An exploratory, cross-sectional survey design was used, and data were collected in 2005–2006. African American women from three age groups were recruited: young (25–45 years), middle-aged (46–65 years), and old (66–85 years). Age groups were based on the conventional groupings in lifespan developmental research. An a priori power analysis determined that a sample size of 53 participants per age group would provide power of .80 to detect a medium effect size (.25) at an alpha of .05 in examining age group differences in representations, coping, and stigma. Women were eligible regardless of history of mental illness, as we were interested in participants' beliefs regardless of their experience with mental illness.
Although the expectation was to include data on history of mental illness as a major factor in a person's beliefs about mental illness and coping preferences, at the time this study was conducted, the local Institutional Review Board (IRB) would not approve asking participants whether or not they had a mental illness diagnosis. The IRB was concerned about loss of confidentiality, because the African American community in which the study was conducted is small, and there were fears that participants could theoretically be identifiable. As a result, the IRB considered our sample to be potentially vulnerable.
A total of 246 survey packets were distributed; 198 were completed, and 13 were unusable due to extensive missing data. The final sample consisted of 185 (response rate = 80%) women in three age groups: young (M = 35 years, SD = 6.4, n = 69), middle-aged (M = 53 years, SD = 5.2, n = 64), and old (M = 74 years, SD = 5.7, n = 53). The median level of education was 2 years of college or technical school. Annual household income ranged from $0 to $80,000, with a median of $20,001–$30,000. In addition, 64.6% reported an income lower than $30,000, 24.9% reported incomes of $30,001–$ 60,000, and 10% reported ≥$60,001. Over half of the participants described their socioeconomic status as working class (55%); 50% of the older women were retired. Twenty-six percent were married or living with a partner, 28% had never married, 20% were widowed, and 19% were divorced. The mean number of children was 2.9 (SD = 2.5). Demographic variables were examined for differences by age group. The only significant difference was that older women had significantly more children (M = 4.4, SD = 3.2) than young (M = 2.1, SD = 1.9) and middle-aged women (M = 2.8, SD = 1.9).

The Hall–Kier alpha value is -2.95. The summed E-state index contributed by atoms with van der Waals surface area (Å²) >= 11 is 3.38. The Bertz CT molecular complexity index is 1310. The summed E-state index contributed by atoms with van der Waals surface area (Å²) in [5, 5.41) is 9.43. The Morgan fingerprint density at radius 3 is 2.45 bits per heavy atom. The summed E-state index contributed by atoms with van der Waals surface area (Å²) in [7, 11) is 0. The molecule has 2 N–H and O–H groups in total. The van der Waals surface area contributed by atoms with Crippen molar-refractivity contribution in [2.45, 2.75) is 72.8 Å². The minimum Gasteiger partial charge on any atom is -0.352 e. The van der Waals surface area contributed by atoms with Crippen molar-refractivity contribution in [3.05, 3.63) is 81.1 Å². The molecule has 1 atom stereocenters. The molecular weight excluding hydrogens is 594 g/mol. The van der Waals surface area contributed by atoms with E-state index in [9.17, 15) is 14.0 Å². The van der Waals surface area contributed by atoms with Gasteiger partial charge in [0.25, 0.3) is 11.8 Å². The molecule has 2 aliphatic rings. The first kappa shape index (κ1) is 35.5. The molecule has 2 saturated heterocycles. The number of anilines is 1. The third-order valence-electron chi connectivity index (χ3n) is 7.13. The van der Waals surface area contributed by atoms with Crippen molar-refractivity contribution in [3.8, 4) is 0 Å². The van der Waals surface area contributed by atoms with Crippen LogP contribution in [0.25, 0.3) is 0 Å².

Year of birth, income (increments of $10,000 from $0 to $80,000), marital status (married/living with partner, separated, divorced, widowed, never married), number of children, and level of education (elementary, completed 8th grade, high school diploma, 2-year college/technical college, bachelor's, master's, doctorate degree) were collected using the demographic questionnaire.
Representations/beliefs about mental illness were measured using the Illness Perception Questionnaire-Revised (IPQ-R), which was developed based on the CSM (Moss-Morris et al., 2002). The IPQ-R consists of nine subscales: Identity, Cause, Time-line Cyclical, Timeline Acute/Chronic, Consequences, Treatment Cure/Control, Personal Cure/Control, Illness Coherence, and Emotional Representation. For this study, eight of the subscales (all except Identity) were used. The 16-item Cause subscale assesses beliefs about what factors may cause mental illness. The 4-item Timeline Cyclical subscale assesses the degree to which the respondent believes that mental illness is cyclical in nature. The 6-item Timeline Acute/Chronic subscale assesses the degree to which the respondent believes mental illness is chronic. The 6-item Consequences subscale measures the degree to which outcomes of mental illness for self and others are considered serious and negative. The 5-item Treatment Cure/Control subscale assesses the degree to which the individual believes mental illness is curable or controllable through medical treatment, whereas the 6-item Personal Cure/Control subscale measures beliefs about whether the individual can control mental illness. The 5-item Illness Coherence subscale assesses the extent to which an individual perceives he/she has a good understanding of mental illness. Finally, the 6-item Emotional Representation subscale assesses the degree of negative emotional responses to mental illness. Each subscale utilizes a 5-point Likert-type response scale ranging from one (strongly disagree) to five (strongly agree).